By Riley Kaminer
Amidst our country’s looming mental health crisis, there is a broad swathe of the population that is underserved by traditional mental health offerings: Medicaid patients. While 1 in 4 Americans are covered by Medicaid, only 35% of psychiatrists accept this coverage.
Miami-based Brave Health is bridging the gap by providing Medicaid patients with virtual mental health services. Today, the company announced that it has raised a $40 million Series C to propel this mission forward – bringing its total funding to $60 million. Town Hall Ventures led the round, with additional participation from existing investors including Union Square Ventures and City Light Capital.
Brave Health provides telehealth-enabled counseling, therapy, psychiatry, and medication management to Medicaid patients as well as patients with private healthcare plans. They treat a wide range of mental health and substance use disorders, all through their digital platform.
This tech-enabled approach lets Brave Health engage with patients before they leave hospital settings. That way, these patients can sidestep the long wait times typically associated with behavioral health services: upwards of 48 days on average.
“The power of startups to innovate in the healthcare space is enormous,” CEO Anna Lindow told Refresh Miami last month. “There is a huge amount of opportunity to change some of the industry’s operating practices and bring technology that gets used in other settings to healthcare.”
The data supports this assertion. Since being founded in 2019, Brave Health has covered more than 65 million people across 18 states through partnerships with around 200 health plan contracts.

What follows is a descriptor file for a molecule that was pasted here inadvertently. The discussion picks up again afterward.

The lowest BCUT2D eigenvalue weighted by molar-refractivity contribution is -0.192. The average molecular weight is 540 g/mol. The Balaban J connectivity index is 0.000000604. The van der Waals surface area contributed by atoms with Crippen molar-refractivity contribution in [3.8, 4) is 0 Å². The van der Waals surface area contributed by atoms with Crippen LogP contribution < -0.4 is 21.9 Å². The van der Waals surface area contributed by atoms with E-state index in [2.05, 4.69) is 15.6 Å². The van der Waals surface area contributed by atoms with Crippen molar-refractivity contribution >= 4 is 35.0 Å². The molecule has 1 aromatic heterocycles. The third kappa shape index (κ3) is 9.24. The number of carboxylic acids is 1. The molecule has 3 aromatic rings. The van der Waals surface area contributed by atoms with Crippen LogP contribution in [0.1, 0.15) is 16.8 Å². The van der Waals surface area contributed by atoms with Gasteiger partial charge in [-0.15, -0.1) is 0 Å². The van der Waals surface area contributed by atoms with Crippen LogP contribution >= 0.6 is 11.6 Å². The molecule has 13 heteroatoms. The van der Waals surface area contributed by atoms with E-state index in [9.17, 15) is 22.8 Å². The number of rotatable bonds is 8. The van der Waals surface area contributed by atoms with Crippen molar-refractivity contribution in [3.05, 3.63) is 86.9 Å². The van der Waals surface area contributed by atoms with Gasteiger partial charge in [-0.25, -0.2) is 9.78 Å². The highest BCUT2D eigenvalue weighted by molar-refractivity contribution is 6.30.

With these funds, Brave Health will develop more partnerships and continue to develop their platform, with a particular focus on their patient engagement and outcomes. The Series C will also enable the startup to expand into new states and ink further deals in the states where it is currently active.
Miami has played a key role in Brave Health’s growth, Lindow explained. “As a founder based here, I am grateful for the Miami startup and entrepreneur community. The support I have received from others in this community has been invaluable.”
Beyond the positive societal benefits associated with Brave Health’s offering, there is also a tangible business need. Insurers are looking for ways to manage rapidly rising costs for mental health treatments. More often than not, Medicaid bears the brunt of these costs.
“The team at Brave Health has demonstrated a commitment to doing the hard work of engaging the most vulnerable populations at their most vulnerable moments and getting them into ongoing care,” Town Hall Ventures general partner Andy Slavitt said in a statement.
“And they’re taking on the accountability to improve patient outcomes and ultimately reduce the total cost of care,” Slavitt continued. “We are thrilled to support Brave Health’s expansion as they work to revamp the way mental health services are delivered and paid for on behalf of Medicaid populations across the country.”
Town Hall Ventures reportedly assessed 50 behavioral health startups this year. But Principal Anna Fagin told Axios that “the commitment to Medicaid really stood out.”
Lindow has been based in South Florida since 2016. Before founding Brave Health, she worked at tech education organization General Assembly, where she was first exposed to the opportunities for digital solutions to behavioral health issues.
For Lindow, it’s only up from here. “We know that the need is greater than it’s ever been – yet the supply of mental health providers who accept Medicaid is shrinking,” she said.
“We’re most excited about addressing the market that is deeply needed at a scale that makes a deep and meaningful impact.”
This story has been updated.
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